Commemorations are opportunities to reflect on our past. But they’re also moments to celebrate the ways we can shape our future.
Consider Juneteenth. On June 19, 1865, enslaved people of African descent in Galveston, Texas, learned from U.S. federal troops that they were freed under the Emancipation Proclamation, which had been signed by then U.S. President Abraham Lincoln roughly two and a half years earlier on January 1, 1863.
The newly freed slaves in Texas first celebrated the anniversary of emancipation in 1866, and the tradition began to spread across the country. Renewed interest in Juneteenth—the name is a combination of June and nineteenth—has increased over the past year alongside the rise in awareness of social and racial justice issues. Standing in solidarity with their respective communities, a growing number of state and local governments and companies, including Workday, have begun to observe Juneteenth as a paid holiday, and just today, the U.S. Senate passed a bill to make it a federal holiday.
“The recognition goes a long way to acknowledging the contribution and history of African Americans, as it signals an embrace of all people and diversity,” says James Vaughn, vice president of community and language services at Workday. Vaughn, who is Black, celebrates Juneteenth spending time with family, catching up with friends, and working on a community project.
Here’s more from Vaughn about how he has fostered the values of diversity at the leadership level and throughout his career journey:
“Like many underrepresented minorities, I have faced struggles. What's interesting though is sometimes you don't know you're facing those struggles. You may not know that you're swimming against the tide. You may execute well, you may have checked off the boxes needed to demonstrate that you're ready for the next stage in your career. But you still may not be considered ready for the next step. So, can I say I was conscious of every struggle? No, but I can tell you there were times I felt things were harder than they should have been.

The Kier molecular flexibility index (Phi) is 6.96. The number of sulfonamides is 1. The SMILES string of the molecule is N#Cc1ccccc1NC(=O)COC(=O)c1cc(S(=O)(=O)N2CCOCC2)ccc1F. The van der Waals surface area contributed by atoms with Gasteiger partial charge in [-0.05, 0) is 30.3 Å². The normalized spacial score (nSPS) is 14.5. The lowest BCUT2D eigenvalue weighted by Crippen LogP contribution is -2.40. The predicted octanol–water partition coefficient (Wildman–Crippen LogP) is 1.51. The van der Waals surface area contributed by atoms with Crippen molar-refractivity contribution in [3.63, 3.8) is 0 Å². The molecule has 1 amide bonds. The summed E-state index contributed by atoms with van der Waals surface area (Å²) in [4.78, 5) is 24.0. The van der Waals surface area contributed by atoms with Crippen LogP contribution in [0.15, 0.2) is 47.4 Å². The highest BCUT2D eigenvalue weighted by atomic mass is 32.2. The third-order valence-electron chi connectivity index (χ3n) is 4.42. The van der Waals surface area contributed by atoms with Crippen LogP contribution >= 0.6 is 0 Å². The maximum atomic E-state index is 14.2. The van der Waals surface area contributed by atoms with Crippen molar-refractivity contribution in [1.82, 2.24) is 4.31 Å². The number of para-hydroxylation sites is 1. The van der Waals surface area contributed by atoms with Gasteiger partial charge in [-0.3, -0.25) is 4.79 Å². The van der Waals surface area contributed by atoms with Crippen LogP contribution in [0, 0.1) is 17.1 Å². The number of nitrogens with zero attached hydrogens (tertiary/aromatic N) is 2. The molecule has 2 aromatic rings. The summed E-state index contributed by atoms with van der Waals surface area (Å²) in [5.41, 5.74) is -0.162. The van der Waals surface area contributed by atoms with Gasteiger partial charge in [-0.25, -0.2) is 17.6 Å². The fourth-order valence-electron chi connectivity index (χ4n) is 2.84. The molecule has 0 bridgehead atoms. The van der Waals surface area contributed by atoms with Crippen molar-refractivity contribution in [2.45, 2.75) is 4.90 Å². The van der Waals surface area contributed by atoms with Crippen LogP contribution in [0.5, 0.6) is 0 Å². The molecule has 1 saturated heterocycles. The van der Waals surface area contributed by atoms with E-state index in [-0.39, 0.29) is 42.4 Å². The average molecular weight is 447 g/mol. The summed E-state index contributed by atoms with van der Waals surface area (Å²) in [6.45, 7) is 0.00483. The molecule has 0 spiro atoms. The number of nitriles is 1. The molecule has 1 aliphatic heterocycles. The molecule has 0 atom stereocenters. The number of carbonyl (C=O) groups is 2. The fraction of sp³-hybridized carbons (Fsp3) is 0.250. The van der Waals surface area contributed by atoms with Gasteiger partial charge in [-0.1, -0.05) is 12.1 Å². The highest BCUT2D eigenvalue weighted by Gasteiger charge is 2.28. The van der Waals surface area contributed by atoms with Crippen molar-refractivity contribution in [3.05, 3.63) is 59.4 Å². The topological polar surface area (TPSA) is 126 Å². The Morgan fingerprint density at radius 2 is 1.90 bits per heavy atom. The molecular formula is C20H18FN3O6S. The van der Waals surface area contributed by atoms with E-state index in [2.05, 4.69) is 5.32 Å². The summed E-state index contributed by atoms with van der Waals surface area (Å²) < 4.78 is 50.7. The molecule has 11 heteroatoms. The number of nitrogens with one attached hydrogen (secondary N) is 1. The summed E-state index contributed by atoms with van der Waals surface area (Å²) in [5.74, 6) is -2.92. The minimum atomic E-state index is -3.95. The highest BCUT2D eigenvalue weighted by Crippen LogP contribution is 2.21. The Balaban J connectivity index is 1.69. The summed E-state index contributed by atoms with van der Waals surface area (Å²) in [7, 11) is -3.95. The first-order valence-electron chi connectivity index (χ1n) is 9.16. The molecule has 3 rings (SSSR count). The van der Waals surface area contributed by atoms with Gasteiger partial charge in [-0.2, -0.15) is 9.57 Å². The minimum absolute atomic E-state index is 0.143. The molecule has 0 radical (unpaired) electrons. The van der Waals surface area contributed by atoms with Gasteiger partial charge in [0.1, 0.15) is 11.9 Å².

“This was earlier in my career. Things have improved with the collective consciousness and awareness of implicit bias. It’s real. As a people leader, I am thankful for the commitment, training, and support that Workday provides in this area. It’s a journey, and we all are playing a part to improve.”
“I came from a military family background. I had a chance to experience new cultures and make friends all over the world, but the military is a different type of career path. The upper mobility in rank was really a set path forward, as long as you were able to execute specified objectives. That's how I saw my father progress in his career, and so I grew up with a sense of, ‘Hey, those are the rules. If you follow the rules, if you execute, then comes the reward.’ That's not necessarily the case when you're in the private sector.
“Mentors helped me navigate this world of corporate America. Drawing advice from them, I figured out what I could do to round out my skill set, make the connections needed in order to advance my career, and become aware of my blind spots. One of the key elements of being a leader is the ability to step outside yourself and look at various situations from different angles. Mentors helped me mature as a person, which then enabled me to be a good people leader.
“I can't stress enough that if you don't have a mentor, try to find one. It doesn't have to be somebody in your organization or in your company. It could be somebody outside your industry. But a mentor needs to be somebody you trust, perhaps who has been there and done that, and can give you some objective advice. They can help you and offer a different perspective.”
“Mentors helped me mature as a person, which then enabled me to be a good people leader.”James Vaughn Vice President of Community and Language Services Workday